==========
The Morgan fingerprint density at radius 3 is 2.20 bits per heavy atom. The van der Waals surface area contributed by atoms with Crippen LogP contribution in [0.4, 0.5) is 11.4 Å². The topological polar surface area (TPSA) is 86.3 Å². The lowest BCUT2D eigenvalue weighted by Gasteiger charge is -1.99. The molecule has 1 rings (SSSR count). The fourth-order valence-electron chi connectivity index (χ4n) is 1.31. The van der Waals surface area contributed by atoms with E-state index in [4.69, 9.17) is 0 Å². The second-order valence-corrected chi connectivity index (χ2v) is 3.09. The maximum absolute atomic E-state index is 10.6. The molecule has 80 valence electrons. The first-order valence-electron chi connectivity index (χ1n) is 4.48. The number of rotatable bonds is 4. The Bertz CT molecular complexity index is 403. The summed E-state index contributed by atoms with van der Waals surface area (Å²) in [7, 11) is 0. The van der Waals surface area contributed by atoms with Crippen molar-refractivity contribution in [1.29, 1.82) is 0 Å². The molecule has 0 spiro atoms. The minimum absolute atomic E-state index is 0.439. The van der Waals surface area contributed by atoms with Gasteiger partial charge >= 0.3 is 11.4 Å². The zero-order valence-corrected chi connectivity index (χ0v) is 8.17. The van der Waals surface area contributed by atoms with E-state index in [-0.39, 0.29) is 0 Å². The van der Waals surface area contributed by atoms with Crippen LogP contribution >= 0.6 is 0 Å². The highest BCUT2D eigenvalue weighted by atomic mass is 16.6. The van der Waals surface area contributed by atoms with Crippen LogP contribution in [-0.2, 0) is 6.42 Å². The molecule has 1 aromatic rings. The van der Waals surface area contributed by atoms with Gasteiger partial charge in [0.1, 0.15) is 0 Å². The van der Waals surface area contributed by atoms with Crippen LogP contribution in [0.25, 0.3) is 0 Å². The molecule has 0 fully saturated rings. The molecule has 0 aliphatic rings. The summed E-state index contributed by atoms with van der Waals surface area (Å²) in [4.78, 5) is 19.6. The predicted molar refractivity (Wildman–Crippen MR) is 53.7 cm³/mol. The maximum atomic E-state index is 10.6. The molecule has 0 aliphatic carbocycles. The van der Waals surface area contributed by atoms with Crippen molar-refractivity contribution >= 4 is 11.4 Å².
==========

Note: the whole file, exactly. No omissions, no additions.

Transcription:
The Morgan fingerprint density at radius 3 is 2.20 bits per heavy atom. The van der Waals surface area contributed by atoms with Crippen LogP contribution in [0.4, 0.5) is 11.4 Å². The topological polar surface area (TPSA) is 86.3 Å². The lowest BCUT2D eigenvalue weighted by Gasteiger charge is -1.99. The molecule has 1 rings (SSSR count). The fourth-order valence-electron chi connectivity index (χ4n) is 1.31. The van der Waals surface area contributed by atoms with E-state index in [4.69, 9.17) is 0 Å². The second-order valence-corrected chi connectivity index (χ2v) is 3.09. The maximum absolute atomic E-state index is 10.6. The molecule has 80 valence electrons. The first-order valence-electron chi connectivity index (χ1n) is 4.48. The number of rotatable bonds is 4. The Bertz CT molecular complexity index is 403. The summed E-state index contributed by atoms with van der Waals surface area (Å²) in [7, 11) is 0. The van der Waals surface area contributed by atoms with Crippen molar-refractivity contribution in [1.29, 1.82) is 0 Å². The molecule has 0 spiro atoms. The minimum absolute atomic E-state index is 0.439. The van der Waals surface area contributed by atoms with Gasteiger partial charge >= 0.3 is 11.4 Å². The zero-order valence-corrected chi connectivity index (χ0v) is 8.17. The van der Waals surface area contributed by atoms with E-state index in [-0.39, 0.29) is 0 Å². The van der Waals surface area contributed by atoms with Crippen LogP contribution >= 0.6 is 0 Å². The highest BCUT2D eigenvalue weighted by atomic mass is 16.6. The van der Waals surface area contributed by atoms with Crippen LogP contribution in [-0.2, 0) is 6.42 Å². The molecule has 1 aromatic rings. The van der Waals surface area contributed by atoms with Gasteiger partial charge in [0.1, 0.15) is 0 Å². The van der Waals surface area contributed by atoms with Crippen LogP contribution in [0.25, 0.3) is 0 Å². The molecule has 0 fully saturated rings. The molecule has 0 aliphatic rings. The summed E-state index contributed by atoms with van der Waals surface area (Å²) in [4.78, 5) is 19.6. The predicted molar refractivity (Wildman–Crippen MR) is 53.7 cm³/mol. The maximum atomic E-state index is 10.6. The molecule has 0 aliphatic carbocycles. The van der Waals surface area contributed by atoms with Crippen molar-refractivity contribution >= 4 is 11.4 Å².